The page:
DiggingIntoWordPress

by Chris Coyier & Jeff Starr

Category: Admin

Leave the Visual Editor ON

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Just a quick reminder to anyone out there that may not know.. Enabling the Visual Editor in your User Profile settings gets you access to both Visual and HTML editors in the Write/Edit Post screen. Just click on either tab above the toolbar to toggle between modes. So you can write your posts in HTML and then jump into the Visual Editor to take advantage of the new Linking tool, which makes adding links incredibly easy.

Admin Bar Tricks

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According to our latest poll, so far the votes are pretty much split on whether people love, hate, or don’t care about WordPress’ new Admin Bar. Over time, it looks like “Hate it” has started to pull ahead, but it doesn’t matter because the Admin Bar is here to stay, regardless of opinion. Already there are many awesome ways to make it do virtually whatever you want. In this DigWP post, we round up a ton of tips, tricks, and plugins for ultimately mastering the WordPress Admin Bar.

What to do when Auto-Update Fails

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Ahh yeah, WordPress just rolled out another update to version 3.1.1. If you’re able to upgrade via the Admin, updating your site(s) should be a piece of cake: just log in, click a few buttons, wait a few minutes, and done. The convenience of automatically updating the WordPress core, plugins, and themes is awesome, but things can go wrong once in awhile and auto-updates can fail. If this happens, getting back on track is a bit tricky, so here’s a quick guide to help restore site functionality and ensure a proper update.

Hosting Client Sites on a WordPress Network

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Regular updates keep WordPress secure and expand the feature set, ensuring the platform meets both the developer’s and their client’s needs.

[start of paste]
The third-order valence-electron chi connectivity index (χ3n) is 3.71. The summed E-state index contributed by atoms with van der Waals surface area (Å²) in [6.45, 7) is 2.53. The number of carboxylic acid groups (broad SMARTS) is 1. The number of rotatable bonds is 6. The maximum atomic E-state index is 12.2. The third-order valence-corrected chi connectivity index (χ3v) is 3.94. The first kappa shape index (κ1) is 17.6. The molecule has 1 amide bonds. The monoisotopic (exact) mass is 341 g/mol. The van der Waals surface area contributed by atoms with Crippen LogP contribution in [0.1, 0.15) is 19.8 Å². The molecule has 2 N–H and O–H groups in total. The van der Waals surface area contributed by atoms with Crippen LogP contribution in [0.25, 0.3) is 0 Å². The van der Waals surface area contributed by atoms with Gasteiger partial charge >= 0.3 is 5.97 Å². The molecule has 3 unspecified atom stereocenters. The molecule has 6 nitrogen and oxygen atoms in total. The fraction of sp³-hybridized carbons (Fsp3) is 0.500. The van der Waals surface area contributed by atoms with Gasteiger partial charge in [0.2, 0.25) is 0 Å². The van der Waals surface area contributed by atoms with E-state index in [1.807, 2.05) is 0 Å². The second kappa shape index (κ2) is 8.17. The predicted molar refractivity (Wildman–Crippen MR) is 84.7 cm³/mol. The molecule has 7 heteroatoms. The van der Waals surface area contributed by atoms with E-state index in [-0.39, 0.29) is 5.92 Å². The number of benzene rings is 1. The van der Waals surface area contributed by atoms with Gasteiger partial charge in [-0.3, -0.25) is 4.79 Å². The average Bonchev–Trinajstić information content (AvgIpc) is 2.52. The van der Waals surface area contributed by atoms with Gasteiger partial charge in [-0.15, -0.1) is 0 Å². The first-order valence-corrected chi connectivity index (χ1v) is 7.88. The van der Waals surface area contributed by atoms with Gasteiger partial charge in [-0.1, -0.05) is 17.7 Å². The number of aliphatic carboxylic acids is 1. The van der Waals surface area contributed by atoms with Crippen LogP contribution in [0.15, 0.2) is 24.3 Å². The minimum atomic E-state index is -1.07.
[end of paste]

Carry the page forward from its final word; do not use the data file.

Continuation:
The flipside of regular updates is the maintenance of WordPress installs. Once you start maintaining more than a few installs for your clients, keeping both plugins and WordPress up to date can become a bit repetitive.

Should Clients Update Their Own Sites?

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A common question for WordPress designers/developers is how to handle plugin upgrades and upgrades of WordPress itself. I recently logged into a client site for maintenance to find that someone had “attempted” an upgrade of WordPress, but that it had failed:

Customize Your WordPress Dashboard

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There are many ways to customize the WordPress Dashboard. Over the years, the Dashboard has evolved into a highly flexible information portal, enabling an overall, big-picture view of the main components of your site, while also providing granular data on everything from recent comments and plugin updates to incoming links and WordPress news. And that’s just the default functionality, there are also a ton of dashboard widgets and plugins available in the WordPress Plugin Directory that you can use to transform your Dashboard into just about anything, or even disable it completely.

Easy Comment Management via SQL

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Here are some sweet SQL code snippets for easy comment management. Sometimes it’s easier to modify comment status and delete unwanted comments on a sitewide basis. Using a program like phpMyAdmin makes it so easy to do stuff like remove spam, close/open comments on old posts, enable/disable pingbacks for specific time periods, and so on. Just remember to backup your database before running any queries.

Add Private Content to Posts via Shortcode

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Recently, WPRecipes posted an incredibly useful technique that uses a shortcode to add private content to blog posts. This functionality makes it easy to manage leftover data, miscellaneous notes and other communication by keeping everything together with its corresponding post. Consolidating information like this helps to streamline flow and organization into the future.

Code is poetry